be necessary if you do not control creation of the instance whose
behavior you want to change and do not want or are not allowed to
tamper with implemented methods.

Kind regards

robert
4299e35bacef054df40583da2d51edea?d=identicon&s=25 James Gray (bbazzarrakk)
on 2006-03-14 21:37
(Received via mailing list)
On Mar 14, 2006, at 2:16 PM, Robert Klemme wrote:

> I'm not so sure about that.  I've certainly used delegator several
> times in my Ruby time.

We didn't call Delegator a seldom used feature with little purpose.
I completely understand how that is useful.  We said SimpleDelegator,
a class included in that library, is seldom used.  It's pretty much a
way to re-implement variable assignment in pure Ruby, and thus, not
all that helpful.

James Edward Gray II
3203ed0e608d3bfae1e31282e629ffa2?d=identicon&s=25 Peter Fitzgibbons (Guest)
on 2006-03-20 23:54
(Received via mailing list)
On 3/14/06, Robert Klemme <shortcutter@googlemail.com> wrote:
> > I asked the same question when I wrote the documentation for that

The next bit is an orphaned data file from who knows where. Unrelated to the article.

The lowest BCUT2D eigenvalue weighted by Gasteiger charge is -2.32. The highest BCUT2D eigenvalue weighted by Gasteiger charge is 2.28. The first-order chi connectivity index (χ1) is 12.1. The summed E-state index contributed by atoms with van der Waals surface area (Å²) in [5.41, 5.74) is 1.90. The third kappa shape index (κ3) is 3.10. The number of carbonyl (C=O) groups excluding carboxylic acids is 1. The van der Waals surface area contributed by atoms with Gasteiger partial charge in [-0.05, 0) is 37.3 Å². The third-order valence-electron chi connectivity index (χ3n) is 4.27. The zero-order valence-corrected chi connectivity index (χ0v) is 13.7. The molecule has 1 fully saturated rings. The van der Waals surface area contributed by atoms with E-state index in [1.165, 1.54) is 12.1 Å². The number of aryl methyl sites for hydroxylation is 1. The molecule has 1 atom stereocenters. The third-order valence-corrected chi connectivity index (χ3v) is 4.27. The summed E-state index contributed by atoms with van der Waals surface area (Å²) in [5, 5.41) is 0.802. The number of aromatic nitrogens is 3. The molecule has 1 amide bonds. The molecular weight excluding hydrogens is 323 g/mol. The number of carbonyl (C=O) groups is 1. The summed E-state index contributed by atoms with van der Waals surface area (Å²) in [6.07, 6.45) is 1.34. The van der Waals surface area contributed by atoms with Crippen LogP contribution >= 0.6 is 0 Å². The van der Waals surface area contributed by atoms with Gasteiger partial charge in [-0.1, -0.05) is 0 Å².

> >
> tamper with implemented methods.
>
> Kind regards
>
> robert
>
>
> --
> Have a look: http://www.flickr.com/photos/fussel-foto/
>
>
Hi Robert.  I don't understand the difference between your explanation
and
re-opening the class on the instanciated Object?  Does this get into
$SAFE
level?

--
5befe95e6648daec3dd5728cd36602d0?d=identicon&s=25 Robert Klemme (Guest)
on 2006-03-21 09:58
(Received via mailing list)
Peter Fitzgibbons wrote:
>>> library.  We tried and tried, but only ever came up with one semi-
>>> In short, I suspect it's a not often used feature.   ;)
>> I'm not so sure about that.  I've certainly used delegator several
>> times in my Ruby time. Changing the real target (along the lines of
>> strategy / state patterns) is certainly one way to make use of Ruby's
>> delegation classes. A probably more typical approach is when you want
>> to add functionality to something without changing it. You just
>> delegate and implement those methods with changed behavior. This can
>> be necessary if you do not control creation of the instance whose
>> behavior you want to change and do not want or are not allowed to
>> tamper with implemented methods.